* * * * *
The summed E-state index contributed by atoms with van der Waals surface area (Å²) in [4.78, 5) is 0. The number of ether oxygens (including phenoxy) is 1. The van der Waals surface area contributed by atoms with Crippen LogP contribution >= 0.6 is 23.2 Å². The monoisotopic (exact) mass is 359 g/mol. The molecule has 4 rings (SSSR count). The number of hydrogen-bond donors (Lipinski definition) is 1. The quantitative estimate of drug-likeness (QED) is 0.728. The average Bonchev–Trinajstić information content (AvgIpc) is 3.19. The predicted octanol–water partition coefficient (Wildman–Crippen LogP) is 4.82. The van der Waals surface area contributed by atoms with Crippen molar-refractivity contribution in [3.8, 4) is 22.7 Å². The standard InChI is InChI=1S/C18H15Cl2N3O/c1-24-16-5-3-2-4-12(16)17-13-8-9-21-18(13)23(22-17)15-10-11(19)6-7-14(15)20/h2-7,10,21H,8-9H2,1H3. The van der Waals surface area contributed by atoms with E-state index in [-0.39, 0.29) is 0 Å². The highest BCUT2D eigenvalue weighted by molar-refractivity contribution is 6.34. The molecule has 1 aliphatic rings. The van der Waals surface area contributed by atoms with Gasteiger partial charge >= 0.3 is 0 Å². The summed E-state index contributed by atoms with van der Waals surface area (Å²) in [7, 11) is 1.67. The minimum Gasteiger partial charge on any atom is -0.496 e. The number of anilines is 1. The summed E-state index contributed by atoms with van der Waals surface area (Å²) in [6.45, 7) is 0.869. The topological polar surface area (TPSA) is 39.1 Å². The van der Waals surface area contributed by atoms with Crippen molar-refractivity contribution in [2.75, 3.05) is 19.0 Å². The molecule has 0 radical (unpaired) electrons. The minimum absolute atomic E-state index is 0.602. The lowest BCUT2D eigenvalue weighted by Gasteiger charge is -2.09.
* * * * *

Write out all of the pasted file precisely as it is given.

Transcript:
The summed E-state index contributed by atoms with van der Waals surface area (Å²) in [4.78, 5) is 0. The number of ether oxygens (including phenoxy) is 1. The van der Waals surface area contributed by atoms with Crippen LogP contribution >= 0.6 is 23.2 Å². The monoisotopic (exact) mass is 359 g/mol. The molecule has 4 rings (SSSR count). The number of hydrogen-bond donors (Lipinski definition) is 1. The quantitative estimate of drug-likeness (QED) is 0.728. The average Bonchev–Trinajstić information content (AvgIpc) is 3.19. The predicted octanol–water partition coefficient (Wildman–Crippen LogP) is 4.82. The van der Waals surface area contributed by atoms with Crippen molar-refractivity contribution in [3.8, 4) is 22.7 Å². The standard InChI is InChI=1S/C18H15Cl2N3O/c1-24-16-5-3-2-4-12(16)17-13-8-9-21-18(13)23(22-17)15-10-11(19)6-7-14(15)20/h2-7,10,21H,8-9H2,1H3. The van der Waals surface area contributed by atoms with E-state index in [-0.39, 0.29) is 0 Å². The highest BCUT2D eigenvalue weighted by molar-refractivity contribution is 6.34. The molecule has 1 aliphatic rings. The van der Waals surface area contributed by atoms with Gasteiger partial charge >= 0.3 is 0 Å². The summed E-state index contributed by atoms with van der Waals surface area (Å²) in [7, 11) is 1.67. The minimum Gasteiger partial charge on any atom is -0.496 e. The number of anilines is 1. The summed E-state index contributed by atoms with van der Waals surface area (Å²) in [6.45, 7) is 0.869. The topological polar surface area (TPSA) is 39.1 Å². The van der Waals surface area contributed by atoms with Crippen molar-refractivity contribution in [2.75, 3.05) is 19.0 Å². The molecule has 0 radical (unpaired) electrons. The minimum absolute atomic E-state index is 0.602. The lowest BCUT2D eigenvalue weighted by Gasteiger charge is -2.09.